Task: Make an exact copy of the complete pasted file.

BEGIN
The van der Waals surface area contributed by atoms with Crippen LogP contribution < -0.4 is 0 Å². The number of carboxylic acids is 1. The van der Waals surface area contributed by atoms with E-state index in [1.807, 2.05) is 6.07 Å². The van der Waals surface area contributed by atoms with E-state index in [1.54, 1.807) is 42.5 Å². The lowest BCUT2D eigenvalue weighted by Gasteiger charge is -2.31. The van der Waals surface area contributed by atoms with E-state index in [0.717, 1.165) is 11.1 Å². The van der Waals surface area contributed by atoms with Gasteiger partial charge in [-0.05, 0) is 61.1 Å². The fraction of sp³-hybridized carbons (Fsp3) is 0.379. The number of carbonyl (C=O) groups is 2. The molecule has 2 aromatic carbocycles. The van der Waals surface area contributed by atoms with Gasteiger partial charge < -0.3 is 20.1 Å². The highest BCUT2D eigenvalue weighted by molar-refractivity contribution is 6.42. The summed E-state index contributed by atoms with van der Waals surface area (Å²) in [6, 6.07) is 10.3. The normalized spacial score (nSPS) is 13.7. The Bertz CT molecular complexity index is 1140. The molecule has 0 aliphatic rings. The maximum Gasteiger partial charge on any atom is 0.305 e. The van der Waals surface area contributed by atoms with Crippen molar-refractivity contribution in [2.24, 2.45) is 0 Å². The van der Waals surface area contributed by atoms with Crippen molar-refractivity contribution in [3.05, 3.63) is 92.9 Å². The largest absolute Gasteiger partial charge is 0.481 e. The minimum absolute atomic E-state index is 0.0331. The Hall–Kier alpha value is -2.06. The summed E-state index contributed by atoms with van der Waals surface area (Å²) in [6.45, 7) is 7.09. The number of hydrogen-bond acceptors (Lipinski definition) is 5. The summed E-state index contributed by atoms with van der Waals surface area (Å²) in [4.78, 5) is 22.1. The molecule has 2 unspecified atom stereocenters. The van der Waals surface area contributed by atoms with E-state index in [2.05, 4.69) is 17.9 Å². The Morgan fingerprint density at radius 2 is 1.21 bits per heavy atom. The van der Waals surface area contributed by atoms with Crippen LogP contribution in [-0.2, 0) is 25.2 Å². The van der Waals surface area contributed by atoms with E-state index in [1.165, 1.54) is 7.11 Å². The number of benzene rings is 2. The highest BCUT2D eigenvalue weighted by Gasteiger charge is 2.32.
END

The van der Waals surface area contributed by atoms with Crippen LogP contribution < -0.4 is 0 Å². The number of carboxylic acids is 1. The van der Waals surface area contributed by atoms with E-state index in [1.807, 2.05) is 6.07 Å². The van der Waals surface area contributed by atoms with E-state index in [1.54, 1.807) is 42.5 Å². The lowest BCUT2D eigenvalue weighted by Gasteiger charge is -2.31. The van der Waals surface area contributed by atoms with E-state index in [0.717, 1.165) is 11.1 Å². The van der Waals surface area contributed by atoms with Gasteiger partial charge in [-0.05, 0) is 61.1 Å². The fraction of sp³-hybridized carbons (Fsp3) is 0.379. The number of carbonyl (C=O) groups is 2. The molecule has 2 aromatic carbocycles. The van der Waals surface area contributed by atoms with Gasteiger partial charge < -0.3 is 20.1 Å². The highest BCUT2D eigenvalue weighted by molar-refractivity contribution is 6.42. The summed E-state index contributed by atoms with van der Waals surface area (Å²) in [6, 6.07) is 10.3. The normalized spacial score (nSPS) is 13.7. The Bertz CT molecular complexity index is 1140. The molecule has 0 aliphatic rings. The maximum Gasteiger partial charge on any atom is 0.305 e. The van der Waals surface area contributed by atoms with Crippen molar-refractivity contribution in [2.24, 2.45) is 0 Å². The van der Waals surface area contributed by atoms with Crippen molar-refractivity contribution in [3.05, 3.63) is 92.9 Å². The largest absolute Gasteiger partial charge is 0.481 e. The minimum absolute atomic E-state index is 0.0331. The Hall–Kier alpha value is -2.06. The summed E-state index contributed by atoms with van der Waals surface area (Å²) in [6.45, 7) is 7.09. The number of hydrogen-bond acceptors (Lipinski definition) is 5. The summed E-state index contributed by atoms with van der Waals surface area (Å²) in [4.78, 5) is 22.1. The molecule has 2 unspecified atom stereocenters. The van der Waals surface area contributed by atoms with E-state index in [2.05, 4.69) is 17.9 Å². The Morgan fingerprint density at radius 2 is 1.21 bits per heavy atom. The van der Waals surface area contributed by atoms with Crippen LogP contribution in [-0.2, 0) is 25.2 Å². The van der Waals surface area contributed by atoms with E-state index in [1.165, 1.54) is 7.11 Å². The number of benzene rings is 2. The highest BCUT2D eigenvalue weighted by Gasteiger charge is 2.32.